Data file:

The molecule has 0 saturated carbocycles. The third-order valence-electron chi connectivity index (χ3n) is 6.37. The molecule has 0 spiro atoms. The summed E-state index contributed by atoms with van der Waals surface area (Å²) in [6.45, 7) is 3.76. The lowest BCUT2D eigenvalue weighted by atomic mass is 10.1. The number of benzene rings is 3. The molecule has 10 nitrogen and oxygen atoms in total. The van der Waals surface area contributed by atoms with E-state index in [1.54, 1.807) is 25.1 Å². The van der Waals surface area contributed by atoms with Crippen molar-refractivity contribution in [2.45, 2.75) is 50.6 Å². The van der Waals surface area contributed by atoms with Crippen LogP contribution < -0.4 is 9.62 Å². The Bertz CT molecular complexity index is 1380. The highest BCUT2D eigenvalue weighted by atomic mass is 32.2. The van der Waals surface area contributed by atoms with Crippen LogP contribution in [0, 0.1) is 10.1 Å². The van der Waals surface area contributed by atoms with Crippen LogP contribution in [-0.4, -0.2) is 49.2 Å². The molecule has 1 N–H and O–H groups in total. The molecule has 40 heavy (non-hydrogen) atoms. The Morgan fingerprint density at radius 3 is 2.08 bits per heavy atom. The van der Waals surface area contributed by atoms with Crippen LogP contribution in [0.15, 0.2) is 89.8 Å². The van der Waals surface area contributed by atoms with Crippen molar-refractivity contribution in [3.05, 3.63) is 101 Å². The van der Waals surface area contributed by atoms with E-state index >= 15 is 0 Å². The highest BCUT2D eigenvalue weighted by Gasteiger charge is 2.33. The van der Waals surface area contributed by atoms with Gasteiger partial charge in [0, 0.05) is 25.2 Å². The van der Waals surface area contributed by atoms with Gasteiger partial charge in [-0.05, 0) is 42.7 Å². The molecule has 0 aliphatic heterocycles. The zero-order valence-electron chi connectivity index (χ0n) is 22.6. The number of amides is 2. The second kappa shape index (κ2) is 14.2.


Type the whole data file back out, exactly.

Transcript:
The molecule has 0 saturated carbocycles. The third-order valence-electron chi connectivity index (χ3n) is 6.37. The molecule has 0 spiro atoms. The summed E-state index contributed by atoms with van der Waals surface area (Å²) in [6.45, 7) is 3.76. The lowest BCUT2D eigenvalue weighted by atomic mass is 10.1. The number of benzene rings is 3. The molecule has 10 nitrogen and oxygen atoms in total. The van der Waals surface area contributed by atoms with E-state index in [1.54, 1.807) is 25.1 Å². The van der Waals surface area contributed by atoms with Crippen molar-refractivity contribution in [2.45, 2.75) is 50.6 Å². The van der Waals surface area contributed by atoms with Crippen LogP contribution < -0.4 is 9.62 Å². The Bertz CT molecular complexity index is 1380. The highest BCUT2D eigenvalue weighted by atomic mass is 32.2. The van der Waals surface area contributed by atoms with Crippen LogP contribution in [0, 0.1) is 10.1 Å². The van der Waals surface area contributed by atoms with Crippen LogP contribution in [-0.4, -0.2) is 49.2 Å². The molecule has 1 N–H and O–H groups in total. The molecule has 40 heavy (non-hydrogen) atoms. The Morgan fingerprint density at radius 3 is 2.08 bits per heavy atom. The van der Waals surface area contributed by atoms with Crippen LogP contribution in [0.15, 0.2) is 89.8 Å². The van der Waals surface area contributed by atoms with Crippen molar-refractivity contribution in [3.05, 3.63) is 101 Å². The van der Waals surface area contributed by atoms with E-state index >= 15 is 0 Å². The highest BCUT2D eigenvalue weighted by Gasteiger charge is 2.33. The van der Waals surface area contributed by atoms with Gasteiger partial charge in [0, 0.05) is 25.2 Å². The van der Waals surface area contributed by atoms with Gasteiger partial charge in [-0.05, 0) is 42.7 Å². The molecule has 0 aliphatic heterocycles. The zero-order valence-electron chi connectivity index (χ0n) is 22.6. The number of amides is 2. The second kappa shape index (κ2) is 14.2.